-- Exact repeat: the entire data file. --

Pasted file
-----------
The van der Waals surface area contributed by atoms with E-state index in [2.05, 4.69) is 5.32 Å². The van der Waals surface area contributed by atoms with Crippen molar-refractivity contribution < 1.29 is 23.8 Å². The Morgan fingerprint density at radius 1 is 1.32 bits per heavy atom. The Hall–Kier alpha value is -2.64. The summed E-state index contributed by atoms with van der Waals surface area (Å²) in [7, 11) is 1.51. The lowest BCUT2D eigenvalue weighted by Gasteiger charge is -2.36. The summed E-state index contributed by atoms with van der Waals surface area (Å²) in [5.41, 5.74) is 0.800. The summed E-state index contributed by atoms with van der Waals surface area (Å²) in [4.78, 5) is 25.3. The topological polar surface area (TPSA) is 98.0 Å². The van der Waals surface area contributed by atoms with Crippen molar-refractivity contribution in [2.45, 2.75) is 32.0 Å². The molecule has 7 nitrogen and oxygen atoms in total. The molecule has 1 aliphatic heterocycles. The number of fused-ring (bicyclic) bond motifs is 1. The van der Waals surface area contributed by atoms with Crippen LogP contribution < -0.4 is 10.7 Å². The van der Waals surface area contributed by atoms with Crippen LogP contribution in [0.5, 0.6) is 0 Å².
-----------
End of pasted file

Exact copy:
The van der Waals surface area contributed by atoms with E-state index in [2.05, 4.69) is 5.32 Å². The van der Waals surface area contributed by atoms with Crippen molar-refractivity contribution < 1.29 is 23.8 Å². The Morgan fingerprint density at radius 1 is 1.32 bits per heavy atom. The Hall–Kier alpha value is -2.64. The summed E-state index contributed by atoms with van der Waals surface area (Å²) in [7, 11) is 1.51. The lowest BCUT2D eigenvalue weighted by Gasteiger charge is -2.36. The summed E-state index contributed by atoms with van der Waals surface area (Å²) in [5.41, 5.74) is 0.800. The summed E-state index contributed by atoms with van der Waals surface area (Å²) in [4.78, 5) is 25.3. The topological polar surface area (TPSA) is 98.0 Å². The van der Waals surface area contributed by atoms with Crippen molar-refractivity contribution in [2.45, 2.75) is 32.0 Å². The molecule has 7 nitrogen and oxygen atoms in total. The molecule has 1 aliphatic heterocycles. The number of fused-ring (bicyclic) bond motifs is 1. The van der Waals surface area contributed by atoms with Crippen LogP contribution < -0.4 is 10.7 Å². The van der Waals surface area contributed by atoms with Crippen LogP contribution in [0.5, 0.6) is 0 Å².